Local Audit (Public Access to Documents) Bill — Clause 1 — Right for All Registered Voters to Inspect Accounting Records of Certain Public Bodies — 24 Mar 2017 at 12:30
John Penrose MP, Weston-Super-Mare did not vote.
The majority of MPs voted against giving anyone registered to vote in local elections in the UK the right to inspect the accounting records of certain public bodies, instead restricting this right to journalists and persons interested.
The amendment rejected in this vote was:
- amendment 2, page 1, line 5, leave out from “after” to the end of the subsection and insert—
- any members of the public who are registered to vote in local elections in the United Kingdom”.
The rejected amendment was accompanied by the following explanatory note:
- This amendment would further extend the public access to local audit documents under section 26 of the Local Audit and Accountability Act 2014 in the interest of transparency and accountability.
The rejected amendment would have impacted clause 1 of the Bill titled: Inspection of accounting records by journalists and citizen journalists
- (1) Section 26 of the Local Audit and Accountability Act 2014 (inspection of documents etc) is amended as follows.
- (2) In subsection (1) (persons who can inspect accounting records and related documents) after “persons interested” insert “or any journalist”.
- (3) After that subsection insert—
- “(1A) In subsection (1) “journalist” means any person who produces for publication journalistic material (whether paid to do so or otherwise).”
The position prior to the Bill was that only "persons interested" had rights to inspect accounting records and supporting documents, the Bill sought to extend this to also cover "any journalist", the rejected amendment; the rejected amendment would have extended inspection rights to any members of the public who are registered to vote in local elections in the United Kingdom.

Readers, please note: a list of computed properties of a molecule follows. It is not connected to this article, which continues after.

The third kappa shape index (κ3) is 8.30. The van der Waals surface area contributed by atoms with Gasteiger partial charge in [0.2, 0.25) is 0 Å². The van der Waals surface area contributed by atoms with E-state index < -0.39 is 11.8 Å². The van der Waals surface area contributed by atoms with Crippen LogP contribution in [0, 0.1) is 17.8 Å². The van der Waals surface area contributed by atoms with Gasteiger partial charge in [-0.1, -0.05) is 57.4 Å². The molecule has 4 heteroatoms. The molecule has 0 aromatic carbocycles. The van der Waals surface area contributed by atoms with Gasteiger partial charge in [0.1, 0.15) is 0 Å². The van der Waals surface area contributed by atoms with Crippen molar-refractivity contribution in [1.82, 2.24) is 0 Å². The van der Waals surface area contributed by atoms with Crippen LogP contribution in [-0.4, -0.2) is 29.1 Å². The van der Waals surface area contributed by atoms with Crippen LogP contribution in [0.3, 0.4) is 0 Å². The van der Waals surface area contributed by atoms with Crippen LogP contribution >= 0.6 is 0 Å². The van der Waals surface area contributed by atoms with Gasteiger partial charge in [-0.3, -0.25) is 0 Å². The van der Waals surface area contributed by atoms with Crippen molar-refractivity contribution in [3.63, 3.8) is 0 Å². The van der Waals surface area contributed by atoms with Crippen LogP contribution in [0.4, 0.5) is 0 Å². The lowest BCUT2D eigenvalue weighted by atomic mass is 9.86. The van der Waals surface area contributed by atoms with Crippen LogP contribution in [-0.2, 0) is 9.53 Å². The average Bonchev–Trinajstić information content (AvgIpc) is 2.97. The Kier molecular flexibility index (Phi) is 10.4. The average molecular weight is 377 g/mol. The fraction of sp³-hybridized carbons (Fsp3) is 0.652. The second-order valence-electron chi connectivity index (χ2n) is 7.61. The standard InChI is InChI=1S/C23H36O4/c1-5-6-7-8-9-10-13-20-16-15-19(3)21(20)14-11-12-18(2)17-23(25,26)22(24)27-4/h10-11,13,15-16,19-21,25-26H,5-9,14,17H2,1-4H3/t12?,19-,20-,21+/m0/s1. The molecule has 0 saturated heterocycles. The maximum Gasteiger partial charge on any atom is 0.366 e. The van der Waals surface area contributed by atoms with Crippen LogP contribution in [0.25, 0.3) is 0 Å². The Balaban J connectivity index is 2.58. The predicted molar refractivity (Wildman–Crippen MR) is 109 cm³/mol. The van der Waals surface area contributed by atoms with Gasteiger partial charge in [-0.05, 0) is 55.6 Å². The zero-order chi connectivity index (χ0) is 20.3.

The inspection rights apply to those bodies listed in Schedule 2 of the Local Audit and Accountability Act 2014 which include local councils, National Park Authorities, Police and Crime Commissioners and certain other public bodies.
-  Parliament's webpage on the Local Audit (Public Access to Documents) Bill
-  Local Audit (Public Access to Documents) Bill as at the time of the vote
Votes by party, red entries are votes against the majority for that party.
What is Tell? '+1 tell' means that in addition one member of that party was a teller for that division lobby.
What are Boths? An MP can vote both aye and no in the same division. The boths page explains this.
What is Turnout? This is measured against the total membership of the party at the time of the vote.
|Party||Majority (No)||Minority (Aye)||Both||Turnout|
|Con||41 (+2 tell)||3 (+2 tell)||0||14.5%|
|Christopher Chope||Christchurch||Con (front bench)||aye|
|Philip Davies||Shipley||Con (front bench)||tellaye|
|Philip Hollobone||Kettering||Con (front bench)||aye|
|Greg Knight||East Yorkshire||Con||aye|
|David Nuttall||Bury North||Con (front bench)||tellaye|